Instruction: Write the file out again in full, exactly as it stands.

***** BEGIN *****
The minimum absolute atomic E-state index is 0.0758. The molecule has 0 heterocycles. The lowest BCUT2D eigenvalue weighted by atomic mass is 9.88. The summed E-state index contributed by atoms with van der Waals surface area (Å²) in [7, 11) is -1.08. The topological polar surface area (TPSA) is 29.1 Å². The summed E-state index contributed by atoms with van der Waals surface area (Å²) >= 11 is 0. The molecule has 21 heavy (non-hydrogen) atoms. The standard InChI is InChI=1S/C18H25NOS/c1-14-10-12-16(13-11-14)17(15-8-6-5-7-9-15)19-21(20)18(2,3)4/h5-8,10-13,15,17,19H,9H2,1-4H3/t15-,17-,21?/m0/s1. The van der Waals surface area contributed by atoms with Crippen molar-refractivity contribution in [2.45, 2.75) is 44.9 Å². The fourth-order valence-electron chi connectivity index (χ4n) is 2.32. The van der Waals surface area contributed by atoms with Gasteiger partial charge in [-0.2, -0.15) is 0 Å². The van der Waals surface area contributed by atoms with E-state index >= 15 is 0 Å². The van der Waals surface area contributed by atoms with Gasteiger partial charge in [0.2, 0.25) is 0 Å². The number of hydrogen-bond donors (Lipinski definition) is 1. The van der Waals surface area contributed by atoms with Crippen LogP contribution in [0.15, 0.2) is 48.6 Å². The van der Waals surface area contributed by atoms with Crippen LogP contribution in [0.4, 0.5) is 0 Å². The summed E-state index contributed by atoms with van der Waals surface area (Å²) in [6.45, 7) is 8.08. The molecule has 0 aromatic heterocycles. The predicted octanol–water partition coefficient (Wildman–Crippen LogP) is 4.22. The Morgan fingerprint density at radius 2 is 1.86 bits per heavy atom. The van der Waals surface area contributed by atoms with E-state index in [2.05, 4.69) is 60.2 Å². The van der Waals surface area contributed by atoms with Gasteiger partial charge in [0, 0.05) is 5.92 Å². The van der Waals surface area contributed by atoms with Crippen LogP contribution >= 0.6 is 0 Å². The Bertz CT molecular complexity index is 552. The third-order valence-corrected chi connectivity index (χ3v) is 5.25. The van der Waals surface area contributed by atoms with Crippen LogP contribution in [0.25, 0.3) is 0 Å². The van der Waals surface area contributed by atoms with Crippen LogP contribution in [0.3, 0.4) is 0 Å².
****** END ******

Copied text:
The minimum absolute atomic E-state index is 0.0758. The molecule has 0 heterocycles. The lowest BCUT2D eigenvalue weighted by atomic mass is 9.88. The summed E-state index contributed by atoms with van der Waals surface area (Å²) in [7, 11) is -1.08. The topological polar surface area (TPSA) is 29.1 Å². The summed E-state index contributed by atoms with van der Waals surface area (Å²) >= 11 is 0. The molecule has 21 heavy (non-hydrogen) atoms. The standard InChI is InChI=1S/C18H25NOS/c1-14-10-12-16(13-11-14)17(15-8-6-5-7-9-15)19-21(20)18(2,3)4/h5-8,10-13,15,17,19H,9H2,1-4H3/t15-,17-,21?/m0/s1. The van der Waals surface area contributed by atoms with Crippen molar-refractivity contribution in [2.45, 2.75) is 44.9 Å². The fourth-order valence-electron chi connectivity index (χ4n) is 2.32. The van der Waals surface area contributed by atoms with Gasteiger partial charge in [-0.2, -0.15) is 0 Å². The van der Waals surface area contributed by atoms with E-state index >= 15 is 0 Å². The van der Waals surface area contributed by atoms with Gasteiger partial charge in [0.2, 0.25) is 0 Å². The number of hydrogen-bond donors (Lipinski definition) is 1. The van der Waals surface area contributed by atoms with Crippen LogP contribution in [0.15, 0.2) is 48.6 Å². The van der Waals surface area contributed by atoms with Crippen LogP contribution in [0.4, 0.5) is 0 Å². The summed E-state index contributed by atoms with van der Waals surface area (Å²) in [6.45, 7) is 8.08. The molecule has 0 aromatic heterocycles. The predicted octanol–water partition coefficient (Wildman–Crippen LogP) is 4.22. The Morgan fingerprint density at radius 2 is 1.86 bits per heavy atom. The van der Waals surface area contributed by atoms with E-state index in [2.05, 4.69) is 60.2 Å². The van der Waals surface area contributed by atoms with Gasteiger partial charge in [0, 0.05) is 5.92 Å². The van der Waals surface area contributed by atoms with Crippen LogP contribution >= 0.6 is 0 Å². The Bertz CT molecular complexity index is 552. The third-order valence-corrected chi connectivity index (χ3v) is 5.25. The van der Waals surface area contributed by atoms with Crippen LogP contribution in [0.25, 0.3) is 0 Å². The van der Waals surface area contributed by atoms with Crippen LogP contribution in [0.3, 0.4) is 0 Å².